A Virtual Tour of the Inner Hebrides Islands of Scotland, by Victoria Salem
With Silversea’s “Let’s Get Enriched” series, you don’t have to be onboard to feel your mind expanding into fascinating new territories as expedition and enrichment team members offer short takes on their favorite topics. Curious about the enchanting Inner Hebrides Islands of Scotland? British historian Victoria Salem takes us on a virtual tour of this marvelous archipelago located just off the western coast of Scotland. Click here for Salem’s lecture on the Outer Hebrides Islands.
Comprising a group of more than 80 islands spread over an area of 1,594 square miles (4,310 sq km) off the western coast of Scotland, the Inner Hebrides Islands of Scotland are blessed with rich history and amazing natural beauty. British historian Victoria Salem has traveled numerous times to the archipelago with Silversea Expeditions, offering history and exploration lectures that add valuable context to the various attractions found in this destination. “These islands offer a perfect blend of history and architecture, wildlife and natural beauty. And although the sun doesn’t always shine, it is surprising how often it does, especially in May and June each year,” says Salem
From north to south, Skye, Mull and Islay are the largest and most populous islands in the archipelago, although their total population sits roughly at about 15,000 people. Salem’s lecture, however, focuses on two of the smallest yet most fascinating isles: Iona and Staffa.
What’s so intriguing about the Inner Hebrides Islands of Scotland?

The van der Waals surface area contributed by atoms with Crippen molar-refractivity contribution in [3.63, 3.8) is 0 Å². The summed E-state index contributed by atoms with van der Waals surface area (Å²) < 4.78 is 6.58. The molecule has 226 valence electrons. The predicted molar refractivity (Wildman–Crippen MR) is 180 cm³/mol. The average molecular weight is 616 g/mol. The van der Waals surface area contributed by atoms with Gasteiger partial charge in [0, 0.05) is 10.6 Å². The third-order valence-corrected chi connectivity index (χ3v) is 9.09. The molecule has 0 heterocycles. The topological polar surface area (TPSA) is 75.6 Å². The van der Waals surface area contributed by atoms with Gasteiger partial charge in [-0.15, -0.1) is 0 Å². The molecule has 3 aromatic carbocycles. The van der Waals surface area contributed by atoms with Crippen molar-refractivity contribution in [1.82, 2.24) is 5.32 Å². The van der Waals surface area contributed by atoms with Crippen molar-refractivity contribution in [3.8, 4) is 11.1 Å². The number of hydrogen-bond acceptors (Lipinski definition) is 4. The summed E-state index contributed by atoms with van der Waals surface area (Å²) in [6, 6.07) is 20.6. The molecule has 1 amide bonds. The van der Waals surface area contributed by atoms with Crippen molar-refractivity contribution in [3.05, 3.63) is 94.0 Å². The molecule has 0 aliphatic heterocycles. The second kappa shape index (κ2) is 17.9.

- At just under 4 square miles (6 sq km) and a permanent population of 125 people, what the island of Iona lacks in size it makes up in rich history. Legend has it that that St Columba arrived here in 563 after a bloody clash in his native Ireland with several authority figures, including the High King.
- Originally founded by St Columba, Iona Abbey is one of the oldest religious centers in Western Europe. The famous Book of Kells was most likely started in this island.
- Located 7 miles north-northeast of Iona and uninhabited since 1800, the tiny island of Staffa is home to dramatic landscapes. The island’s unusual name comes from the Old Norse for ‘stave’ or ‘pillar,’ no doubt inspired by the impressive basalt columns.
- Seemingly carved out of the hexagonal basalt columns is Fingal’s Cave, Staffa’s most famous attraction. Inspired by unusual acoustics of the cave in 1829, German composer Felix Mendelssohn wrote the overture The Hebrides (also known as Fingal’s Cave overture). Other famous visitors to the cave include author Jules Verne (who mentions it in his novels Journey to the Center of the Earth and The Mysterious Island), poets William Wordsworth, John Keats, Alfred, Lord Tennyson, novelist Sir Walter Scott and painter J.M.W. Turner, as well as Queen Victoria, who was rowed in the Royal Barge in 1847.
Meet our expert
Victoria Salem has always been fascinated by the colder places on our planet and has been traveling in Northern Europe, the Arctic and Antarctica regularly for the past 10 years. She has worked in expedition cruising for 15 seasons at both ends of the Earth and some places in between, focusing on history, culture and exploration. She specialized in Old Norse literature and Viking history at undergraduate level and holds a Graduate Certificate in Antarctic studies from the University of Canterbury, Christchurch, New Zealand.
Since graduating from Cambridge University with a degree in Anglo-Saxon, Norse & Celtic/English literature, Victoria has lived and worked in seven different countries, though her home is now in London and Hastings, UK; when on shore, she enjoys working as a volunteer guide in art galleries, conservation centers and history museums. Her hobbies include travel (in all continents), choral singing, reading & theatre.